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Tim Hortons was planning on giving away 1.8 million reusable cups, seen here with a white lid, as part of its Roll Up The Rim promotion but has suspended the program over coronavirus concerns.

Melissa Tait/The Globe and Mail

Tim Hortons is suspending a plan to give away 1.8 million reusable cups as part of its Roll Up the Rim to Win promotion, and will not serve beverages in reusable containers that guests bring themselves, amid concerns about the coronavirus.

The coffee-and-doughnuts chain had scheduled the giveaway for next Tuesday and intended it to be a symbol of the company’s commitment to reducing the amount of single-use packaging it employs, including the plastic-lined hot beverage cups that are not accepted for recycling in many jurisdictions. Tim Hortons manufactures approximately two billion disposable cups a year.

“Though health officials have not recommended any changes to current procedures, after listening to our restaurant owners and comments from our guests, we are going to pause on accepting reusable cups at this time,” Tim Hortons parent company Restaurant Brands International wrote in a statement released Friday morning. “We are continuing to reinforce proper health and sanitization procedures at our restaurants and our supply chain is sourcing extra gloves, hand sanitization gel and other essential cleaning materials should we need them in the coming months.”

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The announcement comes just two days after Starbucks also said it was “pausing” its policy of filling customers’ orders in reusable mugs and a day after Second Cup made the same move. Those who show up with a reusable mug will still receive the usual 10-cent discount at Starbucks and 20 cents at Second Cup, but will be served in a single-use cup. McDonald’s Canada also said on Friday that it would not accept reusable cups for the time being.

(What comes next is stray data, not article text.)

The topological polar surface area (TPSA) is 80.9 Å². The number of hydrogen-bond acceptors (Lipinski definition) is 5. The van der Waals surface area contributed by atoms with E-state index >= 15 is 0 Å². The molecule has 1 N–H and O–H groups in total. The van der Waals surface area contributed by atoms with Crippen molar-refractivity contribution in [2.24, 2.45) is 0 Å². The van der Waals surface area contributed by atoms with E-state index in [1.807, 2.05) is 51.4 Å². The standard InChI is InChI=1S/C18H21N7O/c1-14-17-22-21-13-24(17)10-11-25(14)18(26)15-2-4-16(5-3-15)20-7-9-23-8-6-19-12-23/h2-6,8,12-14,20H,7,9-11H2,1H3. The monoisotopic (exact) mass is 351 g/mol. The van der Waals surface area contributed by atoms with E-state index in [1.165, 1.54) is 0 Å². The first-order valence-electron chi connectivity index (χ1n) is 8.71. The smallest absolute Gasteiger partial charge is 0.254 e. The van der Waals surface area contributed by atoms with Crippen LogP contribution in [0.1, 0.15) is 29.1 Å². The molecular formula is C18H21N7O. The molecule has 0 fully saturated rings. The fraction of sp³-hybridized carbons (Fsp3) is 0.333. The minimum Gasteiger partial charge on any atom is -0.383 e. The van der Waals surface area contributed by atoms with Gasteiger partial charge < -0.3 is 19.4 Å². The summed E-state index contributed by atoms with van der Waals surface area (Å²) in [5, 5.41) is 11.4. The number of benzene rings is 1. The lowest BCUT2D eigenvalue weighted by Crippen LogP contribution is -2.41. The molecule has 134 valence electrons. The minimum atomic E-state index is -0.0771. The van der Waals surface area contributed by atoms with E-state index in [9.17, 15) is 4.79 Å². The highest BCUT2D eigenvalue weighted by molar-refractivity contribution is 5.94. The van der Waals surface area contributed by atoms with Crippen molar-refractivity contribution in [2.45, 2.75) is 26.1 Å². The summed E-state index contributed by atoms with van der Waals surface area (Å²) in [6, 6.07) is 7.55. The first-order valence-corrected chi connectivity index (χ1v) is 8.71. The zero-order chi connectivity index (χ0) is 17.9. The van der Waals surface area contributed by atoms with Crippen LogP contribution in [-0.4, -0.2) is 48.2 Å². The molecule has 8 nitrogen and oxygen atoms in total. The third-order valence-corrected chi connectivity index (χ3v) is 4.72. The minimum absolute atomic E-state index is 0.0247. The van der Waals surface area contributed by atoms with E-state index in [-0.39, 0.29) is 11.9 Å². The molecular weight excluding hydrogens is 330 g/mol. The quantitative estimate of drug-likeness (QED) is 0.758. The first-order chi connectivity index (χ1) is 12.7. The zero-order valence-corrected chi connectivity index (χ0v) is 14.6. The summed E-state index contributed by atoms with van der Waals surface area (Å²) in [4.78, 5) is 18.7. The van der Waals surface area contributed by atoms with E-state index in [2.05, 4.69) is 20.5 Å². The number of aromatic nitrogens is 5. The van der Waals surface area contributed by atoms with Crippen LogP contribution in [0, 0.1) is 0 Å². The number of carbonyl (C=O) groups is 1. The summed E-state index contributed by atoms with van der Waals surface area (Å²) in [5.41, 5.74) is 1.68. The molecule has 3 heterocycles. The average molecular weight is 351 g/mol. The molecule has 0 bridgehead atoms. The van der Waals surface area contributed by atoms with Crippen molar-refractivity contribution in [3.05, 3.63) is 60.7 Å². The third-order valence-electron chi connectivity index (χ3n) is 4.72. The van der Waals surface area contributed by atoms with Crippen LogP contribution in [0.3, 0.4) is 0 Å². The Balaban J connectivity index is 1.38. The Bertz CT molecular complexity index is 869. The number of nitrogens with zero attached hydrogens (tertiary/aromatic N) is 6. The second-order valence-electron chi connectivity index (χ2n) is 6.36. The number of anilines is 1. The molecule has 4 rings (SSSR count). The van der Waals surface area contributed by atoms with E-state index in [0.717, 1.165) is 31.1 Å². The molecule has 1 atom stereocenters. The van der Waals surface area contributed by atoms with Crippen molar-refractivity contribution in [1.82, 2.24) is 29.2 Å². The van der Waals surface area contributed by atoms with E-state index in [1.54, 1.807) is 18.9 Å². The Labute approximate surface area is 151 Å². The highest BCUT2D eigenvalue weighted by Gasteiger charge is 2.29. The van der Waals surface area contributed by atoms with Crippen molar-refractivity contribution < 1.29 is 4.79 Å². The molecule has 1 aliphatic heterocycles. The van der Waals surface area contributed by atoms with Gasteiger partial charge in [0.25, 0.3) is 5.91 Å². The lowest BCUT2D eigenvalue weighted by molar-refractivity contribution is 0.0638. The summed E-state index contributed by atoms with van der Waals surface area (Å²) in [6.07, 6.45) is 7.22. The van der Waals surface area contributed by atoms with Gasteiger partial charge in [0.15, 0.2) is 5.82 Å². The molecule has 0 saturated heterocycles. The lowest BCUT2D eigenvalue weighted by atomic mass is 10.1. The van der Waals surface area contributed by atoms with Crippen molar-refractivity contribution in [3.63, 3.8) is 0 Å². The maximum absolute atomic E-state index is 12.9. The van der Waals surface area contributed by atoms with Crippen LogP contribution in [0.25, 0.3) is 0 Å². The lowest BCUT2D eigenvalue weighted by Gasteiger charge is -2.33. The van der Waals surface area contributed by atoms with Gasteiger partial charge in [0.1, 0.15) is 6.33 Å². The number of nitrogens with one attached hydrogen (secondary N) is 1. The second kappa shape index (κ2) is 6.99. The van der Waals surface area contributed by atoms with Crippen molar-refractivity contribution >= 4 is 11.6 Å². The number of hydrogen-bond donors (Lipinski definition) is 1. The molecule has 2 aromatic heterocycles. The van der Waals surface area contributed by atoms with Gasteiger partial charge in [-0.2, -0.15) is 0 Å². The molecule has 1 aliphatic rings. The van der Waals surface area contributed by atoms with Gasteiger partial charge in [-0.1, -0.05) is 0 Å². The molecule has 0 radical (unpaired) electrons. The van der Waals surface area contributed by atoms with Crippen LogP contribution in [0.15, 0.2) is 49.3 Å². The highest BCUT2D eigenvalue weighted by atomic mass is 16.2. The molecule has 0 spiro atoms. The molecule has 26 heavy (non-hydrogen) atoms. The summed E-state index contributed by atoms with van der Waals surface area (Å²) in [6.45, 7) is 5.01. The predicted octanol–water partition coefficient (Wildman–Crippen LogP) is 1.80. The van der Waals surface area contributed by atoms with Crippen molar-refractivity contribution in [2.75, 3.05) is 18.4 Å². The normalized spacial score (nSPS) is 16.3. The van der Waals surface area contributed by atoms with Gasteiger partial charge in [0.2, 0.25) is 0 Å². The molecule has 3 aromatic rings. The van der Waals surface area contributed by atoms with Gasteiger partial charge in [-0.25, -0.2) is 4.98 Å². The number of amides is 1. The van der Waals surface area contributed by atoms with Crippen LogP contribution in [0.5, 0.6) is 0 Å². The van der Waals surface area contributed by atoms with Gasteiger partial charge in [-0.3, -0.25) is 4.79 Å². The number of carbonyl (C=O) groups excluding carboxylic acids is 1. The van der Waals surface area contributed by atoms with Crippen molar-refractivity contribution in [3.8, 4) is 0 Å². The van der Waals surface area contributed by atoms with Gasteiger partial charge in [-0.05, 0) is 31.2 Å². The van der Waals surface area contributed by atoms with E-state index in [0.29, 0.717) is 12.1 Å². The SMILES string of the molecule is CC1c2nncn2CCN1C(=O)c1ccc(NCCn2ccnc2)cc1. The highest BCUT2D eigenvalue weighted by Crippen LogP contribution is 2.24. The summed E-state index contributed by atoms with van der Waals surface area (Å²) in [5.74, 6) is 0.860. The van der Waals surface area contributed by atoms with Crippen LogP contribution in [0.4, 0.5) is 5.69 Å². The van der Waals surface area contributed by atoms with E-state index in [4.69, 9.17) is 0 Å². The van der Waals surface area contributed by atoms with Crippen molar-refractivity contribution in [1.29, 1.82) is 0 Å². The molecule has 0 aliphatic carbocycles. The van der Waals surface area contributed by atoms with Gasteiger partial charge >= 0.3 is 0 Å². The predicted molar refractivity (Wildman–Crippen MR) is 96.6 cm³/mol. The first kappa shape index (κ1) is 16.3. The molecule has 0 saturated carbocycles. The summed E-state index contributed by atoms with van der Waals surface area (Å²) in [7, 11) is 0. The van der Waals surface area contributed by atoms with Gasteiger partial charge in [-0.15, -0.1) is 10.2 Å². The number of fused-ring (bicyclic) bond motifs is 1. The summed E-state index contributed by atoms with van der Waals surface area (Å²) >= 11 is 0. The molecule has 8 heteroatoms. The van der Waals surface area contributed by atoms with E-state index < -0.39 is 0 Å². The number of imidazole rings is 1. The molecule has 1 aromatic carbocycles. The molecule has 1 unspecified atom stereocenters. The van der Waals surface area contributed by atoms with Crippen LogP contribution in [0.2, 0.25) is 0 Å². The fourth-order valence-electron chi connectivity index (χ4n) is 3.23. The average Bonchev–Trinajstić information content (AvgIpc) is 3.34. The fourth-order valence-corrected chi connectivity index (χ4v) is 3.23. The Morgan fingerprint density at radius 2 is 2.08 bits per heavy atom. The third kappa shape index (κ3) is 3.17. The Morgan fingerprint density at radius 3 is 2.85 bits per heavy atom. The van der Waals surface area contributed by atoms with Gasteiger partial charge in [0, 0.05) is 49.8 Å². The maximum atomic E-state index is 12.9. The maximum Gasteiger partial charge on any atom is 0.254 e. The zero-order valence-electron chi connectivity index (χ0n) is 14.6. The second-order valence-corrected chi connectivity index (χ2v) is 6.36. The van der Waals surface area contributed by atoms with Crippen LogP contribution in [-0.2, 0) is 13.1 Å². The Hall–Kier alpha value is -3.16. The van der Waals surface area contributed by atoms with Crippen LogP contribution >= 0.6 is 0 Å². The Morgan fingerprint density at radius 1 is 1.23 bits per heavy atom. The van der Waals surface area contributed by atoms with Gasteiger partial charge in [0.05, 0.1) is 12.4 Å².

None of the companies said how long the policies would be suspended.

Tim Hortons planned the reusable-cup giveaway in order to help revamp the image of its annual Roll Up marketing campaign. The contest, which hides prize coupons in the rim of single-use cups, attracted criticism last year for being wasteful by promoting the use of disposable packaging. The contest runs March 11 to April 7 and will still use paper cups for the first two weeks, but it will also allow contest participation through the Tims mobile app. It planned to encourage customers to bring in reusable cups by offering an extra chance at a prize for those who do so. The company said in its statement that it still plans to offer the extra 'digital roll’ for a chance at a prize for those who bring their own cups, but will only fill orders in disposable cups.

For high-traffic retailers however, particularly those in the foodservice sector, reusables are only one area of concern about the potential to spread viruses. Cashiers handle cash multiple times per hour, for example. Many of the coffee chains that suspended reusables also said they are stepping up other health measures. McDonald’s Canada is encouraging staff to clean “high-touch areas” more often throughout the day, including ordering kiosks, credit and debit card pin pads, and door handles and Second Cup has been providing extra sanitizing supplies to staff and customers.

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